Applied Theoretical Chemistry


PhD candidate Øyvind Wilhelmsen and Associate professor Titus van Erp. Photo: Per Henning/NTNU


A theoretical chemist is a person who wants to understand the structure, movement and reactions of molecules. In applied theoretical chemistry, we want to find equations and quantitative measures for what we observe. Our starting point is often nature, but we are also concerned with unexplained problems in the industry. New ideas from basic research have often created new industry.

The group of applied theoretical chemistry studies the structure of chemicals at equilibrium, like the structure of catalysts, as well as the conversion of systems between equilibrium states, like in fuel cells. Biological systems, as well as inorganic and organic systems are of interest. In order to understand the enormous amounts of chemical information that often is provided in complex situation, we develop chemometrics.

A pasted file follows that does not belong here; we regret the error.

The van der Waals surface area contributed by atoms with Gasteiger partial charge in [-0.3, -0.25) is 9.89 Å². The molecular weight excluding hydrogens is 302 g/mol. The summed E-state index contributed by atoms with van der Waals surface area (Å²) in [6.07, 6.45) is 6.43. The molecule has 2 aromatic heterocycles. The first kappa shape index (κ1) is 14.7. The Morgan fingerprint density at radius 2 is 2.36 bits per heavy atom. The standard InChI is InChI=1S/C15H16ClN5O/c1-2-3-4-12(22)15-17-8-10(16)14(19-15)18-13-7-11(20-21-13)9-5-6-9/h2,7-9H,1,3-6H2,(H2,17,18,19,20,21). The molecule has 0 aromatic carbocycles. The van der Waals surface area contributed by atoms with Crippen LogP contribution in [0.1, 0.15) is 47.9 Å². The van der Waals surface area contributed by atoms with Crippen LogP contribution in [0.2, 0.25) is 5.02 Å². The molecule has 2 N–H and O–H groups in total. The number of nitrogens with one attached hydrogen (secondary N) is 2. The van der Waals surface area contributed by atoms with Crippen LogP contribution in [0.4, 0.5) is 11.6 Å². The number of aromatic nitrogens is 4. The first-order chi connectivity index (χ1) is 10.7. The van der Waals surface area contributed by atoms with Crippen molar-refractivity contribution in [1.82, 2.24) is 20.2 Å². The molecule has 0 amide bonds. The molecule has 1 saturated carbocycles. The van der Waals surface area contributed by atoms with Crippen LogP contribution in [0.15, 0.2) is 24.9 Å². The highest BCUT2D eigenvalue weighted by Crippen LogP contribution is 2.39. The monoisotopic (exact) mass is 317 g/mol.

As a master or doctor degree student in our group, you become member of an international group with contacts all over the world, and can choose to specialize in several directions.

You can specialize in applied theoretical chemistry in the master in chemistry programme offered by the Department of chemistry. The master degree has courses and projects related to our areas of research.


Research groups


(Henrik Koch, Ida Marie Høyvik)

Non-Equilibrium Thermodynamics
(Signe Kjelstrup)

Molecular Simulation of Complex Systems
(Titus van Erp)

(Bjørn Alsberg)

Molecular Modeling
(Per-Olof Åstrand)

Non-Equilibrium Molecular Dynamics
(Bjørn Hafskjold)

Centre for Organic Electronic Materials (COREM)